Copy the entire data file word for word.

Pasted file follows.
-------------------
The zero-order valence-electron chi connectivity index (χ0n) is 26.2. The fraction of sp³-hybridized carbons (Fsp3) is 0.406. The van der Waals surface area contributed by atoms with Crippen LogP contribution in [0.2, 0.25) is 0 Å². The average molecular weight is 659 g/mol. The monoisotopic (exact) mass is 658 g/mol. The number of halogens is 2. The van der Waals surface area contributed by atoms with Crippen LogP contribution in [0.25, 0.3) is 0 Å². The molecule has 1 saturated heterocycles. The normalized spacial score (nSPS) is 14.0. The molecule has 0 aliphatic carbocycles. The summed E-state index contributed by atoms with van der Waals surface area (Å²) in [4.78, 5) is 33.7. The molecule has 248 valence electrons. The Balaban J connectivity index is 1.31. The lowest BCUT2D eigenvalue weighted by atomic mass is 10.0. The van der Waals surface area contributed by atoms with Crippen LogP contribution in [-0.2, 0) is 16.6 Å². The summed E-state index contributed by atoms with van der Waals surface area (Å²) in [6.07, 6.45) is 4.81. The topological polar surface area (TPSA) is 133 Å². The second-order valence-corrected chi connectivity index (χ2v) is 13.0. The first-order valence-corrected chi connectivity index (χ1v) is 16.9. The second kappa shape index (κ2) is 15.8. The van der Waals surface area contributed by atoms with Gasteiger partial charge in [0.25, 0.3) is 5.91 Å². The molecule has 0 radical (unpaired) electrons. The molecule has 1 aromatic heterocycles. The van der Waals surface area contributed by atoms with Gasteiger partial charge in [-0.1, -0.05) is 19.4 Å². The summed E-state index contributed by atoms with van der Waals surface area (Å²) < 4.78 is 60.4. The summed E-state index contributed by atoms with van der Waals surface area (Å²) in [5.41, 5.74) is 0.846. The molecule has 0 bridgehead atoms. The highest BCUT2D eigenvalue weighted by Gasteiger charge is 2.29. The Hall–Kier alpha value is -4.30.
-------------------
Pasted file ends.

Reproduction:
The zero-order valence-electron chi connectivity index (χ0n) is 26.2. The fraction of sp³-hybridized carbons (Fsp3) is 0.406. The van der Waals surface area contributed by atoms with Crippen LogP contribution in [0.2, 0.25) is 0 Å². The average molecular weight is 659 g/mol. The monoisotopic (exact) mass is 658 g/mol. The number of halogens is 2. The van der Waals surface area contributed by atoms with Crippen LogP contribution in [0.25, 0.3) is 0 Å². The molecule has 1 saturated heterocycles. The normalized spacial score (nSPS) is 14.0. The molecule has 0 aliphatic carbocycles. The summed E-state index contributed by atoms with van der Waals surface area (Å²) in [4.78, 5) is 33.7. The molecule has 248 valence electrons. The Balaban J connectivity index is 1.31. The lowest BCUT2D eigenvalue weighted by atomic mass is 10.0. The van der Waals surface area contributed by atoms with Crippen LogP contribution in [-0.2, 0) is 16.6 Å². The summed E-state index contributed by atoms with van der Waals surface area (Å²) in [6.07, 6.45) is 4.81. The topological polar surface area (TPSA) is 133 Å². The second-order valence-corrected chi connectivity index (χ2v) is 13.0. The first-order valence-corrected chi connectivity index (χ1v) is 16.9. The second kappa shape index (κ2) is 15.8. The van der Waals surface area contributed by atoms with Gasteiger partial charge in [0.25, 0.3) is 5.91 Å². The molecule has 0 radical (unpaired) electrons. The molecule has 1 aromatic heterocycles. The van der Waals surface area contributed by atoms with Gasteiger partial charge in [-0.1, -0.05) is 19.4 Å². The summed E-state index contributed by atoms with van der Waals surface area (Å²) < 4.78 is 60.4. The summed E-state index contributed by atoms with van der Waals surface area (Å²) in [5.41, 5.74) is 0.846. The molecule has 0 bridgehead atoms. The highest BCUT2D eigenvalue weighted by Gasteiger charge is 2.29. The Hall–Kier alpha value is -4.30.